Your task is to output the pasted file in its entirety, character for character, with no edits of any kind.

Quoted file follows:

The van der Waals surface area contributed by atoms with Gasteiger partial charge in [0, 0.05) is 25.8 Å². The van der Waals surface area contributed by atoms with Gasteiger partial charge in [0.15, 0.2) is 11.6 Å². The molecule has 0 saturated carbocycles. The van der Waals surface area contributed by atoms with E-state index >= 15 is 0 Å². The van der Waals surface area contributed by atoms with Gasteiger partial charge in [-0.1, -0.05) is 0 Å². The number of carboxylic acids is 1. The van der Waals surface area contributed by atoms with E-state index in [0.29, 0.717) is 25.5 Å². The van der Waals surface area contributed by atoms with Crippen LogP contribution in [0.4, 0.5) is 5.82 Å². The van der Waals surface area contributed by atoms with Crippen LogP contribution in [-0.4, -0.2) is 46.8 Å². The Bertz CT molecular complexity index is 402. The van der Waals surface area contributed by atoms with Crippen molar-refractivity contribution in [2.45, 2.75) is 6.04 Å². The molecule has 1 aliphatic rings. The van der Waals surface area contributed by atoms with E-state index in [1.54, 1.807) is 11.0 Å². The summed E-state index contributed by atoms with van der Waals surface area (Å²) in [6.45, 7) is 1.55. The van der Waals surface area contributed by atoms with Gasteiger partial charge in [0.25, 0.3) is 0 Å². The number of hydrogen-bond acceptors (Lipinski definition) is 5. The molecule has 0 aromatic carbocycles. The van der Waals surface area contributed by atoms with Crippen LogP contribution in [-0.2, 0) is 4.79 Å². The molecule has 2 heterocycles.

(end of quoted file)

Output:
The van der Waals surface area contributed by atoms with Gasteiger partial charge in [0, 0.05) is 25.8 Å². The van der Waals surface area contributed by atoms with Gasteiger partial charge in [0.15, 0.2) is 11.6 Å². The molecule has 0 saturated carbocycles. The van der Waals surface area contributed by atoms with E-state index >= 15 is 0 Å². The van der Waals surface area contributed by atoms with Gasteiger partial charge in [-0.1, -0.05) is 0 Å². The number of carboxylic acids is 1. The van der Waals surface area contributed by atoms with E-state index in [0.29, 0.717) is 25.5 Å². The van der Waals surface area contributed by atoms with Crippen LogP contribution in [0.4, 0.5) is 5.82 Å². The van der Waals surface area contributed by atoms with Crippen LogP contribution in [-0.4, -0.2) is 46.8 Å². The Bertz CT molecular complexity index is 402. The van der Waals surface area contributed by atoms with Crippen molar-refractivity contribution in [2.45, 2.75) is 6.04 Å². The molecule has 1 aliphatic rings. The van der Waals surface area contributed by atoms with E-state index in [1.54, 1.807) is 11.0 Å². The summed E-state index contributed by atoms with van der Waals surface area (Å²) in [6.45, 7) is 1.55. The van der Waals surface area contributed by atoms with Gasteiger partial charge in [0.25, 0.3) is 0 Å². The number of hydrogen-bond acceptors (Lipinski definition) is 5. The molecule has 0 aromatic carbocycles. The van der Waals surface area contributed by atoms with Crippen LogP contribution in [-0.2, 0) is 4.79 Å². The molecule has 2 heterocycles.